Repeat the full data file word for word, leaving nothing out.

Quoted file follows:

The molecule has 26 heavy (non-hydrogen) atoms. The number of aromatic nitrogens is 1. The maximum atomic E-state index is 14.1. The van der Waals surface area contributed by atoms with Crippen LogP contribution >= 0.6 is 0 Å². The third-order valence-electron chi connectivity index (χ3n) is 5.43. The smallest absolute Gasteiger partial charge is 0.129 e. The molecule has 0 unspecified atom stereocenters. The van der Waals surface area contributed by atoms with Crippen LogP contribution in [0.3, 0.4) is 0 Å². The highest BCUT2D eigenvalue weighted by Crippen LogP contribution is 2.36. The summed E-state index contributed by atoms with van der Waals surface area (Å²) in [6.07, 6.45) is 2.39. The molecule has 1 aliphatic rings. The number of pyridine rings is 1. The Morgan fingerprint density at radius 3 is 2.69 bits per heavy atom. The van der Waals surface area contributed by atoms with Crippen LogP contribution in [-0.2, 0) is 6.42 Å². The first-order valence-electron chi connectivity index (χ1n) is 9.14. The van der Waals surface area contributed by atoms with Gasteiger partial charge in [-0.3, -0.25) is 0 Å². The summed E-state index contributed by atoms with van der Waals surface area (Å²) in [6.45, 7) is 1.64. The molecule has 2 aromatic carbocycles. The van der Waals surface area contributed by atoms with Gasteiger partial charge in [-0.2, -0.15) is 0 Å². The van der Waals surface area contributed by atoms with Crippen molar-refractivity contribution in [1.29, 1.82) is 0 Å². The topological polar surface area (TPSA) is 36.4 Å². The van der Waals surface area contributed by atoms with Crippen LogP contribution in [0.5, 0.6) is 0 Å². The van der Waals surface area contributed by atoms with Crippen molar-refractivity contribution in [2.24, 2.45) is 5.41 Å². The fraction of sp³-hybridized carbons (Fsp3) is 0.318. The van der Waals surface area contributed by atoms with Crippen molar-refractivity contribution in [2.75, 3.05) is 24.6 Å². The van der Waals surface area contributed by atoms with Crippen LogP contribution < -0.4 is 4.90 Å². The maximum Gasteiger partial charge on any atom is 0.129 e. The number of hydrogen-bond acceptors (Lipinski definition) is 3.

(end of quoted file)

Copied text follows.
The molecule has 26 heavy (non-hydrogen) atoms. The number of aromatic nitrogens is 1. The maximum atomic E-state index is 14.1. The van der Waals surface area contributed by atoms with Crippen LogP contribution >= 0.6 is 0 Å². The third-order valence-electron chi connectivity index (χ3n) is 5.43. The smallest absolute Gasteiger partial charge is 0.129 e. The molecule has 0 unspecified atom stereocenters. The van der Waals surface area contributed by atoms with Crippen LogP contribution in [0.3, 0.4) is 0 Å². The highest BCUT2D eigenvalue weighted by Crippen LogP contribution is 2.36. The summed E-state index contributed by atoms with van der Waals surface area (Å²) in [6.07, 6.45) is 2.39. The molecule has 1 aliphatic rings. The number of pyridine rings is 1. The Morgan fingerprint density at radius 3 is 2.69 bits per heavy atom. The van der Waals surface area contributed by atoms with Crippen LogP contribution in [-0.2, 0) is 6.42 Å². The first-order valence-electron chi connectivity index (χ1n) is 9.14. The van der Waals surface area contributed by atoms with Gasteiger partial charge in [-0.3, -0.25) is 0 Å². The summed E-state index contributed by atoms with van der Waals surface area (Å²) in [6.45, 7) is 1.64. The molecule has 2 aromatic carbocycles. The van der Waals surface area contributed by atoms with Gasteiger partial charge in [-0.2, -0.15) is 0 Å². The van der Waals surface area contributed by atoms with Crippen molar-refractivity contribution in [1.29, 1.82) is 0 Å². The topological polar surface area (TPSA) is 36.4 Å². The van der Waals surface area contributed by atoms with Crippen LogP contribution in [0.5, 0.6) is 0 Å². The van der Waals surface area contributed by atoms with Crippen molar-refractivity contribution in [2.24, 2.45) is 5.41 Å². The fraction of sp³-hybridized carbons (Fsp3) is 0.318. The van der Waals surface area contributed by atoms with Crippen molar-refractivity contribution in [2.75, 3.05) is 24.6 Å². The van der Waals surface area contributed by atoms with Crippen LogP contribution < -0.4 is 4.90 Å². The maximum Gasteiger partial charge on any atom is 0.129 e. The number of hydrogen-bond acceptors (Lipinski definition) is 3.